Spring 2012, instructor: Margaret Griffin
The involute house creates a disturbed threshold across the site in Silver Lake, Los Angeles. The house has two fronts, thus passage through the building does not bring one from front to back, but from front to front. The passage is a confusion of space. Vertical spaces are angled, so the viewer gets a distorted view of the house. One can see a few floors up through vertical slits or across a barricade, leading to confusion for the viewer. The involute house is constantly placing and replacing the user.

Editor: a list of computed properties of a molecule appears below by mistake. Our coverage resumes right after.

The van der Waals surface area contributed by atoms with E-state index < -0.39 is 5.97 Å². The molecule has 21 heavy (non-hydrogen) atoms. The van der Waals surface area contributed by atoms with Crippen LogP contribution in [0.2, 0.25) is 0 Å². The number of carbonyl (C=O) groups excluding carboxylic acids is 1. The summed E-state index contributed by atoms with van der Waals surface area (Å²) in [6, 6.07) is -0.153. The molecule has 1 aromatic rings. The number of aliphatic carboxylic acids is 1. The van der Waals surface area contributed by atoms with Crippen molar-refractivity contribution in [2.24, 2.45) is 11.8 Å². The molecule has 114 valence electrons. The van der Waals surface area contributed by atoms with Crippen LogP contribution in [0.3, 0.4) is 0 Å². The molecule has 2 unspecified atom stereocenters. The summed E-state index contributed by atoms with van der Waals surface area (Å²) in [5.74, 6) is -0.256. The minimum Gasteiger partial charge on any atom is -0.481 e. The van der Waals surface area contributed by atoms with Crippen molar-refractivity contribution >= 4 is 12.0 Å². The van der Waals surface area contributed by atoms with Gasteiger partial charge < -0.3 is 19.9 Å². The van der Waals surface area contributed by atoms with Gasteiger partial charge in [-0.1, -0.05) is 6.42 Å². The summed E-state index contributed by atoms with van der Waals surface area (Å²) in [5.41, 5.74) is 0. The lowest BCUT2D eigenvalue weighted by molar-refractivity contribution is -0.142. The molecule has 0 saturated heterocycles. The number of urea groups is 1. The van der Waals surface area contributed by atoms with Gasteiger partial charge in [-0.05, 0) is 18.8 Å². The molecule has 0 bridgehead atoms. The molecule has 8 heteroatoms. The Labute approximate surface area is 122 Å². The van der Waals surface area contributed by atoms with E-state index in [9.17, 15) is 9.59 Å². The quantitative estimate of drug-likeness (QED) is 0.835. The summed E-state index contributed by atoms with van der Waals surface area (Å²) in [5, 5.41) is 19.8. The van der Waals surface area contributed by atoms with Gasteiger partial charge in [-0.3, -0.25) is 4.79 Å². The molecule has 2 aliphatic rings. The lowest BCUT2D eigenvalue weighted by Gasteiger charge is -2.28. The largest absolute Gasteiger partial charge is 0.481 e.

The house blurs the interior and the exterior. The form was created with angled intrusions, defining the entrances on both sides of the house. The intrusions were then carved to create space, blurring the distinction between intrusion and basic box. Glazing is then used at certain points to distinguish the intrusion area from the exterior space. The glazing adds a level of complexity. When one thinks they are inside the building, they can still see to the outside.